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After having released almost all the STAR TREK films as movie only editions on DVD, and in inverse order nonetheless, I am glad to see that Paramount is moving forward with the franchise by revisiting the films as special editions. Of the STAR TREK movies featuring the original cast, the even numbered movies are certainly the best, which may be the result of writer/director Nicholas Meyer polishing those particular screenplays. The Meyer influenced films certainly have the best dialogue of all the films that featured the original cast, especially numbers II and VI, both of which Meyer also directed. I also have to credit Meyer's dialogue on those films for bringing to life the kind of adversaries worthy of going head to head with James T. Kirk and the crew of the Enterprise. These unforgettable villains truly helped make STAR TREK II and STAR TREK VI stand out from the rest of the pack.

As I've stated STAR TREK II: THE WRATH OF KHAN ($25) is certainly the best of the STAR TREK movies, and it is the strength of this film that guaranteed that there would be future cinematic voyages of the Starship Enterprise. STAR TREK II: THE WRATH OF KHAN is a direct sequel to the SPACE SEED episode from the original series, although Meyer throws in more than a few references to Moby Dick. After fifteen years of exile on Ceti Alpha V, Khan Noonien Singh (Ricardo Montalban) is able to hijack a starship and sets off on a mad quest of revenge against James T. Kirk (William Shatner)- the man who left him and his followers marooned all those years ago. When Khan finds Admiral Kirk, he is in command of the Enterprise, which is on a training mission with a crew of green cadets and is ill prepared to go into battle with another starship- let alone one captained by an obsessed madman.

STAR TREK II: THE WRATH OF KHAN features the grandest space battles in the history of the film franchise and the finest acting of all the films that featured the original cast. As Khan, Montalban is the greatest of STAR TREK villains; bringing the right quality of madness and genius to the genetically enhanced superman, who pursues Kirk with the dogged determination of Captain Ahab in his quest for the great white whale. Montalban also has a knack for having the character's wonderfully florid dialogue roll off his tongue with absolutely no effort- making for one unforgettable quotable line after another. Shatner also does his finest work in STAR TREK II; his performance is his most naturalistic and poignant, especially as the film comes to its climax. Leonard Nimoy also manages his finest performance as Spock, walking a very fine line in which the non-emotional Vulcan is the focal point for the most emotional scene in the movie.

The Director's Edition of STAR TREK II: THE WRATH OF KHAN restores roughly three minutes of footage to the movie, which helps flesh out the characters even further and clarifies a plot point that has left quite a few audience members scratching their heads for two decades. None of the major plot points are changed by the restored footage, but STAR TREK II becomes a slightly stronger movie in its Director's Edition form. The cast of STAR TREK II: THE WRATH OF KHAN features series regulars DeForest Kelley, James Doohan, Walter Koenig, George Takei, Nichelle Nichols, John Winston, as well as, Bibi Besch, Merritt Butrick, Paul Winfield, Kirstie Alley, Ike Eisenmann and Judson Earney Scott.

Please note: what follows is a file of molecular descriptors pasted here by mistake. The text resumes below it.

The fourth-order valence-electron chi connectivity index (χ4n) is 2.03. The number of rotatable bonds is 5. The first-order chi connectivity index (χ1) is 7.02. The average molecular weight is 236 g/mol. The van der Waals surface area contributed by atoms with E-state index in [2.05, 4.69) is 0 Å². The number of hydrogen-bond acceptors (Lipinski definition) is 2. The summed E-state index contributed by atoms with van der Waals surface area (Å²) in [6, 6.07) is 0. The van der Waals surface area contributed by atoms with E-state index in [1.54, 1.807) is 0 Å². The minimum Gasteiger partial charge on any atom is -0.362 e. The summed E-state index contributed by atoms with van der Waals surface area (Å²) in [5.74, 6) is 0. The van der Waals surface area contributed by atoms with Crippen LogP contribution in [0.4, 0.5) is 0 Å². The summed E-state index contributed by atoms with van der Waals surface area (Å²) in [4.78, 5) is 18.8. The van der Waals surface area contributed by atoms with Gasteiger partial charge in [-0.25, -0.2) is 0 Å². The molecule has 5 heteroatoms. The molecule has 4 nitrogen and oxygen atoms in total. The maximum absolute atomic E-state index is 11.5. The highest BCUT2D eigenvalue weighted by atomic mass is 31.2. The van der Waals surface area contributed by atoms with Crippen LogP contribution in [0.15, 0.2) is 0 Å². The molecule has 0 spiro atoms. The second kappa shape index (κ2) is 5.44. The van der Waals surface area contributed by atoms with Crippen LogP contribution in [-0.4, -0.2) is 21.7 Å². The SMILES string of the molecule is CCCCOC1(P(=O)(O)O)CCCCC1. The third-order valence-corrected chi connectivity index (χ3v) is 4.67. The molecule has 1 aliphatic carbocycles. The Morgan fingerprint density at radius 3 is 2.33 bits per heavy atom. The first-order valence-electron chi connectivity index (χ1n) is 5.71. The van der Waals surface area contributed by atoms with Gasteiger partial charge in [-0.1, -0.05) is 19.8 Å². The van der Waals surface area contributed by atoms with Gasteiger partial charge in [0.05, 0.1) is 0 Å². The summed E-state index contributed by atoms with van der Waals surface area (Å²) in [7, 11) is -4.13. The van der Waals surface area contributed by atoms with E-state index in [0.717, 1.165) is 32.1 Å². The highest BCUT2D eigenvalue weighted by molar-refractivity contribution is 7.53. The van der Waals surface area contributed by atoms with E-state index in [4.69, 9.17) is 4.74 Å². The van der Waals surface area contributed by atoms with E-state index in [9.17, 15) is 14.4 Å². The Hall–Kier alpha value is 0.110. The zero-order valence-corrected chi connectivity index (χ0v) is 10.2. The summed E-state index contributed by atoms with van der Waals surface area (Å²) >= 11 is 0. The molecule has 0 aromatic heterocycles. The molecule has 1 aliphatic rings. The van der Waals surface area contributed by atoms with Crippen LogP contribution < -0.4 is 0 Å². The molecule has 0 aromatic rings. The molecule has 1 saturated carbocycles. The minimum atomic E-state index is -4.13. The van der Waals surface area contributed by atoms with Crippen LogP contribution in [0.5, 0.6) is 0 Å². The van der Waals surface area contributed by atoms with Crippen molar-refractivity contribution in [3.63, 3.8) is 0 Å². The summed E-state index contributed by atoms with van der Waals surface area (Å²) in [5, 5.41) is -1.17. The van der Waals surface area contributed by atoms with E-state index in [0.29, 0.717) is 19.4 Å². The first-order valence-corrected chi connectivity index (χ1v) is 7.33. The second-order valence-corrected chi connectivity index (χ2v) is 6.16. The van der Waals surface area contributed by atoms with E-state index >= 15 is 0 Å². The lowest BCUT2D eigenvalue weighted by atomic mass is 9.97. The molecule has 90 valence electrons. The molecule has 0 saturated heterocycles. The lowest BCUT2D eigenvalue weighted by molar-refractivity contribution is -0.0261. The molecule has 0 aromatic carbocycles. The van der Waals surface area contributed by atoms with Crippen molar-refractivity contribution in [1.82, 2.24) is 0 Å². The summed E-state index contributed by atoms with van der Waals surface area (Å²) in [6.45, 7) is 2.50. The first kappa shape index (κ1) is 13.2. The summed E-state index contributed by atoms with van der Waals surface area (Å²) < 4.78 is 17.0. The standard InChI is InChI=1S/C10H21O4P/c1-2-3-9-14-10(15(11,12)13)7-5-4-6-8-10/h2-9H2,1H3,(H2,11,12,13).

Paramount Home Entertainment has made the Director's Edition STAR TREK II: THE WRATH OF KHAN available on DVD in a 2.35:1 wide screen presentation that features the anamorphic enhancement for 16:9 displays. In terms of video quality, this edition offers modest improvements over the previous movie only DVD, which had been the best-looking edition of STAR TREK II. The image is almost always very crisp and very nicely detailed. Occasional shots appear slightly soft, but that is attributable to original lighting and photographic factors, not a weakness in the transfer.

Color reproduction is the area where this DVD offers noticeable improvements over the previous DVD. All hues appear a bit more natural, as do the flesh tones, which are decidedly realistic and appealing. Reds are strong component of the film's color palette, and while the first DVD edition offered a marked improvement over the wildly unstable Laserdisc and VHS editions of the film, this DVD cleans up the reds ever further, reproducing them with greater clarity and stability. Blacks appear solid and inky, whites are clean and contrast is very smooth. Film stocks from early eighties didn't have the sensitivity of those in use today, so the level of shadow detail isn't quite as good as a new film. I should also note that some of the darker shots appear just a bit flat, although better-lit sequences have a very nice sense of dimension. The film element used for the transfer displays very few blemishes; although a bit of noticeable grain does creep into picture from time to time. Digital compression artifacts are very well camouflaged on the dual layer DVD.